Manipulated Lives by H.A Leuschel
Five stories – Five Lives
Have you ever felt confused or at a loss for words in front of a spouse, colleague or parent, to the extent that you have felt inadequate or, worse, a failure? Do you ever wonder why someone close to you seems to endure humiliation without resistance?
Manipulators are everywhere. At first these devious and calculating people can be hard to spot, because that is their way. They are often masters of disguise: witty, disarming, even charming in public – tricks to snare their prey – but then they revert to their true self of being controlling and angry in private. Their main aim: to dominate and use others to satisfy their needs, with a complete lack of compassion and empathy for their victim.
In this collection of short novellas, you meet people like you and me, intent on living happy lives, yet each of them, in one way or another, is caught up and damaged by a manipulative individual. First you meet Tess, whose past is haunted by a wrong decision, then young, successful and well balanced Sophie, who is drawn into the life of a little boy and his troubled father. Next, there is teenage Holly, who is intent on making a better life for herself, followed by a manipulator himself, trying to make sense of his irreversible incarceration. Lastly, there is Lisa, who has to face a parent’s biggest regret. All stories highlight to what extent abusive manipulation can distort lives and threaten our very feeling of self-worth.
What are you hiding?
Rob is sneaking into the house, quietly placing the car keys on the sideboard, then hears his parents talking in the living room. To delay the inevitable, but give himself an opportunity to think about what exactly to tell them, he silently sneaks upstairs into his room. Maybe they won’t notice the scrape, it’s so small you can hardly see it, he tries to tell himself. He dreads the moment they find out, dreads the possibility that he won’t be allowed to borrow the car again. After all, he promised to be careful.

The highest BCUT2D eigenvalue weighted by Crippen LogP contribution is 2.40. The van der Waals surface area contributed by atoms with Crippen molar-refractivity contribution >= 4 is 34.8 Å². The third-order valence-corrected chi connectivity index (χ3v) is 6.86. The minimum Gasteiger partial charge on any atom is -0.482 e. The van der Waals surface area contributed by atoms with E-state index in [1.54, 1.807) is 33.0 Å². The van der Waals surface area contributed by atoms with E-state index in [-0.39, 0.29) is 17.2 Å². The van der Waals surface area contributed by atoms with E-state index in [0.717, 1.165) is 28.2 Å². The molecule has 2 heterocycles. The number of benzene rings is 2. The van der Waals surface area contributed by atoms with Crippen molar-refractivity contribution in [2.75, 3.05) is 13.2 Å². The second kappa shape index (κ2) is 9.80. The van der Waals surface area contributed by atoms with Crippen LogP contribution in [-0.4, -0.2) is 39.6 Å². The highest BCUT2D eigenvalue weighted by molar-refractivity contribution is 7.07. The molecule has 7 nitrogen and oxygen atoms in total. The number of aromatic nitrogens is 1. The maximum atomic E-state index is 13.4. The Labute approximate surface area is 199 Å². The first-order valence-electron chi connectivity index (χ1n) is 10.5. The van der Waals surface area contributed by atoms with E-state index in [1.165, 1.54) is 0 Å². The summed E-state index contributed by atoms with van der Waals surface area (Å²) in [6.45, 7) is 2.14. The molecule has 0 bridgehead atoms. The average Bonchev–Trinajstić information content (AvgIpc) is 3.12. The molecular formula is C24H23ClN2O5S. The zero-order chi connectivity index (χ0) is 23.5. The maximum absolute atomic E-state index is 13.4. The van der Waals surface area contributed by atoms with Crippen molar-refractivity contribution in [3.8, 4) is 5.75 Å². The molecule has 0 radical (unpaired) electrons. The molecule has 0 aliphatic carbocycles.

We’ve all done it, consciously or unconsciously and, that is deny the facts that are staring us right in the face. A wide range of emotions may be the main culprits for us denying that we’ve broken something, lost something or are facing an illness that we could have avoided had we listened to the warning signs or someone close to us, anxiously watching and commenting on our behaviour. At the end of the day, we’d rather be seen doing things right than doing things wrong and making mistakes. We’d rather tell a happy story than a story that contains unpleasant passages.
Humiliation, embarrassment or fear to admit weakness or face punishment may also be at the centre of our blindness. Other peoples’ expectations can misguide our better judgment because making mistakes is human after all yet learning from them can make us into a better and stronger person, even if the experience as such can be difficult and very painful.